Recently, the research team led by prof. KONG Lingtao at Institute of Solid State Physics, Hefei Institutes of Physical Science developed a highly active carbon framework-encapsulated copper oxide Fenton-like catalyst that can generate free radicals and singlet oxygen by activating peroxymonosulfate (PMS), realizing the efficient degradation of tetracycline pollutants in water.
Tetracycline (TC) is a kind of universal antibiotics with a naphthacene structure, ranking second in the world in terms of production and use. Tetracycline cannot be completely absorbed by humans and animals. About 75% will be excreted in urine and feces in the form of mother or metabolite progeny, thereby polluting the environment and ultimately endangering human health and ecological safety. Due to the stable chemical structure and poor biodegradability of TC, it is difficult to remove by conventional techniques.
In this research, researchers prepared a carbon framework-encapsulated copper oxide particles (CuO@C-550) and used it as a heterogeneous Fenton-like catalyst to activate PMS to degrade TC.
The removal rate of TC (20 ppm) reached 99.8% in 40 min, and it performed well in a wide pH range (3-9), while the addition of multiple coexisting ions (Cl-、H2PO4-、HCO3-、NO3- ) had almost no effect on the degradation system.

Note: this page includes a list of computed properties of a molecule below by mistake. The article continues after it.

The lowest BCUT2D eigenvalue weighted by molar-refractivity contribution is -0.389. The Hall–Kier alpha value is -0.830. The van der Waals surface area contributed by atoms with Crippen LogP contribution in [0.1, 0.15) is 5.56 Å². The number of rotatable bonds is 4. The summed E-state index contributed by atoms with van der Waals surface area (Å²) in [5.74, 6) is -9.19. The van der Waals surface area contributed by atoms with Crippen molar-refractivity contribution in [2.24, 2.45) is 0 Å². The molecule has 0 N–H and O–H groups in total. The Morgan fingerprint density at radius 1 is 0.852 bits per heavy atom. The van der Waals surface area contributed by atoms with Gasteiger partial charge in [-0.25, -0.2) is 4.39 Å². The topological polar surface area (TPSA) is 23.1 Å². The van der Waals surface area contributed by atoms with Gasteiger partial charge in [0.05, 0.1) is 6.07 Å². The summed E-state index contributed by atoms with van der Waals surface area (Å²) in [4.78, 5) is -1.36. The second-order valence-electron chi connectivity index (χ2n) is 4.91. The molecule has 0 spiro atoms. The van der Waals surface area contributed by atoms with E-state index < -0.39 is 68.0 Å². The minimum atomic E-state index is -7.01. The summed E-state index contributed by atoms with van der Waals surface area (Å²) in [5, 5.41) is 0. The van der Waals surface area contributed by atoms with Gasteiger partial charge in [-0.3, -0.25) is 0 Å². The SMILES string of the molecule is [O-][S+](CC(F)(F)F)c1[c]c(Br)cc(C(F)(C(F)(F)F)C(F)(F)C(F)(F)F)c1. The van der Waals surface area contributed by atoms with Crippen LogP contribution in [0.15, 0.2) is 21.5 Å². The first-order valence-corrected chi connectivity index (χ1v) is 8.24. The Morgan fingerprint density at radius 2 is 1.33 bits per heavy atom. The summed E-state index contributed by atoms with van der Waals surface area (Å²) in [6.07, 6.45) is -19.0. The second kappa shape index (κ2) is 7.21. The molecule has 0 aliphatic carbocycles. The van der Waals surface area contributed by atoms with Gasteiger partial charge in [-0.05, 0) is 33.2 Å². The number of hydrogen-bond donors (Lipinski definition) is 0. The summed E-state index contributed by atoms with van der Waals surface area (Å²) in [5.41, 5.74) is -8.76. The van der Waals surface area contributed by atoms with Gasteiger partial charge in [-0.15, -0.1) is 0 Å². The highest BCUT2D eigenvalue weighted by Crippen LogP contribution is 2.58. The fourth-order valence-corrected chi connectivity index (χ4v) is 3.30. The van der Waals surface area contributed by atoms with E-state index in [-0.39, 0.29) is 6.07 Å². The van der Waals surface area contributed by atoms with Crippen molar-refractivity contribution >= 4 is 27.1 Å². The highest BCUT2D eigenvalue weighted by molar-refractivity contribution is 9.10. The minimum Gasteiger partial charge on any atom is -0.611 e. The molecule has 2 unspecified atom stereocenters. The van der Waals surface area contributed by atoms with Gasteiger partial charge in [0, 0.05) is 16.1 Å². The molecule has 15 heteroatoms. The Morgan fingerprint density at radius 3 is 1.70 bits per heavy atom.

After five cycles, the removal rate of TC was still greater than 85 %, and the loss of copper of the catalyst was slight, indicating good stability of the material.
"Quenching experiment and EPR test proved that CuO@C-550 activated PMS to produce active substances such as ·OH, SO4·-and 1O2,” said KONG Lingtao, “Besides, we speculated the reaction mechanism based on the effective cycle of Cu+/Cu2+/Cu3+."
Having successfully solved the problem of metal loss of conventional Fenton-like catalysts, this research breaks through the traditional Fenton reaction's limitation of pH and inorganic ion interference, and provides a new profile for the deep removal of refractory organic pollutants in water.
The above work is supported by the National Key Research and Development Program, the National Natural Science Foundation of China, and the Anhui Provincial Major Science and Technology Project.
Fig. 1. (a) TEM image (b - f) Mapping images (g - i) HR-TEM images of CuO@C-550. (Image by YANG Dandan)
Hefei Institutes of Physical Science (http://english.hf.cas.cn/)